Sussex County Freeholders Oppose State Board of Education Standards Imposed on Sex Education in
(Newton, NJ) The members of Sussex County’s Board of Chosen Freeholders unanimously
opposed via a resolution the State Board of Education’s revised sex education standards during
their meeting on Wednesday, Sept. 23.
The Freeholder resolution emphasized the role of a child’s parents or guardians, even after a child
begins receiving formal education outside of their home, in providing valuable support and guidance
in a child’s education. The resolution stated the revised standards, adopted by New Jersey’s
Department of Education on June 3, interfere with a parent’s rights to teach their own children
“about these sensitive matters in a manner that comports with their core family values and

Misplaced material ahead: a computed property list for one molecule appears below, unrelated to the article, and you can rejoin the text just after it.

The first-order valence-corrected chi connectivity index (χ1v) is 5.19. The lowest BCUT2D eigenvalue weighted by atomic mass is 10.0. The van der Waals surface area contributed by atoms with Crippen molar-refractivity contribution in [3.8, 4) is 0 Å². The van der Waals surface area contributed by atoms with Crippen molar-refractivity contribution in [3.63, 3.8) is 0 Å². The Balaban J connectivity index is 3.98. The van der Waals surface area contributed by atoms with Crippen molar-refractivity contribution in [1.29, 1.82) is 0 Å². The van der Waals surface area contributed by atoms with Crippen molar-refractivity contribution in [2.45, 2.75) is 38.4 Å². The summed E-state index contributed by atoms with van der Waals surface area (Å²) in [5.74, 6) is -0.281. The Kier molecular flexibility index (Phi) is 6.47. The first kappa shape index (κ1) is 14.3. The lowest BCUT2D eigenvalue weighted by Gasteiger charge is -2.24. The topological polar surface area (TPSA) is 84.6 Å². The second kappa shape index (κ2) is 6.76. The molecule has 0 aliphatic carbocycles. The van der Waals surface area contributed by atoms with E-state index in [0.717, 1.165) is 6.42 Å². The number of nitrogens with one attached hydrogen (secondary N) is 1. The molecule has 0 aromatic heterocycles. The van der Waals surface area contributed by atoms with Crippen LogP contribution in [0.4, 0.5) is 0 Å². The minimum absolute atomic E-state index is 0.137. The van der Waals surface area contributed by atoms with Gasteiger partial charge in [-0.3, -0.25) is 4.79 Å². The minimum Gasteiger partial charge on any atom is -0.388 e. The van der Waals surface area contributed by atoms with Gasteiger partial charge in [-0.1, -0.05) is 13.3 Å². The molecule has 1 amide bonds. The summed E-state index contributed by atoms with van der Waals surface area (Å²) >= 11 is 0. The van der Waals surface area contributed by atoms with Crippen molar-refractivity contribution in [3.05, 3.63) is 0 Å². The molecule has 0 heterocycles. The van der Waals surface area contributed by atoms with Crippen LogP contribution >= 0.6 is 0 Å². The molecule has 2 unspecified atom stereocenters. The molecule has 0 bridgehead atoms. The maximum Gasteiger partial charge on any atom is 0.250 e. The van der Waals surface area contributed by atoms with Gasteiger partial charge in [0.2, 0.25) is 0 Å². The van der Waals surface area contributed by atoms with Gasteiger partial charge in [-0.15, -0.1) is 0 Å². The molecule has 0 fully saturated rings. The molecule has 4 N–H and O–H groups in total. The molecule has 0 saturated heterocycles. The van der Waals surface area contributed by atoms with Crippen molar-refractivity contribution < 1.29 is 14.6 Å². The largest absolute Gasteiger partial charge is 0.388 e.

beliefs.” The resolution cited the standards promote “age-inappropriate sexual content which usurps
a parent’s ability to determine whether a child is emotionally and intellectually prepared for
instruction in sex education.”
Sussex County Freeholder Director Sylvia Petillo thanked New Jersey State Senators Steve Oroho,
R-24th Dist. and Mike Testa, R-1st Dist., for introducing their own resolution objecting to the new standards. Petillo said the decision-making about when to teach children, some
who may not have the maturity levels yet to understand sensitive sexual topics, should be left to
their parents or guardians, with the latest standards de-emphasizing the role of parents.
“It is extremely important that parental rights are respected and included in all sectors of
education in our public schools,” Petillo said.
Freeholder Joshua Hertzberg agreed that it is a parent’s right and responsibility to teach these
sensitive topics to their own children and that he has learned of more parents in the community
gravitating toward private schools, to regain their right to teach their own children these